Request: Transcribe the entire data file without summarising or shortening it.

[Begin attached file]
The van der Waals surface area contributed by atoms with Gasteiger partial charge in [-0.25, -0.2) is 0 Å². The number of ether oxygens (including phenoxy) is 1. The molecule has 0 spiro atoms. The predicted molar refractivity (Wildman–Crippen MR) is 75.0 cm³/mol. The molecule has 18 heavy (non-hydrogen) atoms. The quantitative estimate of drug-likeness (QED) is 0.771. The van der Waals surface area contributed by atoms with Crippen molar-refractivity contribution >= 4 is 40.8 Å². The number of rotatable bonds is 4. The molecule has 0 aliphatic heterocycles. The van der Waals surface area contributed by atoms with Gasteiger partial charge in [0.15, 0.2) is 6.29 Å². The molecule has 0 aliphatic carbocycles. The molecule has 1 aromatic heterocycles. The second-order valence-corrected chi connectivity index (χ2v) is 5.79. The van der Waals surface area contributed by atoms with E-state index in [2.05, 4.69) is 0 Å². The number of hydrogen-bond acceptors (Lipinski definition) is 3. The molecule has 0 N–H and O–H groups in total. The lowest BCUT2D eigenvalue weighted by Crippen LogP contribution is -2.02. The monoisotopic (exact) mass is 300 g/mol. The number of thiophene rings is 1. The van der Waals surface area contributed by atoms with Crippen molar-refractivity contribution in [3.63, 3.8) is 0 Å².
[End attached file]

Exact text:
The van der Waals surface area contributed by atoms with Gasteiger partial charge in [-0.25, -0.2) is 0 Å². The number of ether oxygens (including phenoxy) is 1. The molecule has 0 spiro atoms. The predicted molar refractivity (Wildman–Crippen MR) is 75.0 cm³/mol. The molecule has 18 heavy (non-hydrogen) atoms. The quantitative estimate of drug-likeness (QED) is 0.771. The van der Waals surface area contributed by atoms with Crippen molar-refractivity contribution >= 4 is 40.8 Å². The number of rotatable bonds is 4. The molecule has 0 aliphatic heterocycles. The van der Waals surface area contributed by atoms with Gasteiger partial charge in [0.15, 0.2) is 6.29 Å². The molecule has 0 aliphatic carbocycles. The molecule has 1 aromatic heterocycles. The second-order valence-corrected chi connectivity index (χ2v) is 5.79. The van der Waals surface area contributed by atoms with E-state index in [2.05, 4.69) is 0 Å². The number of hydrogen-bond acceptors (Lipinski definition) is 3. The molecule has 0 N–H and O–H groups in total. The lowest BCUT2D eigenvalue weighted by Crippen LogP contribution is -2.02. The monoisotopic (exact) mass is 300 g/mol. The number of thiophene rings is 1. The van der Waals surface area contributed by atoms with Crippen molar-refractivity contribution in [3.63, 3.8) is 0 Å².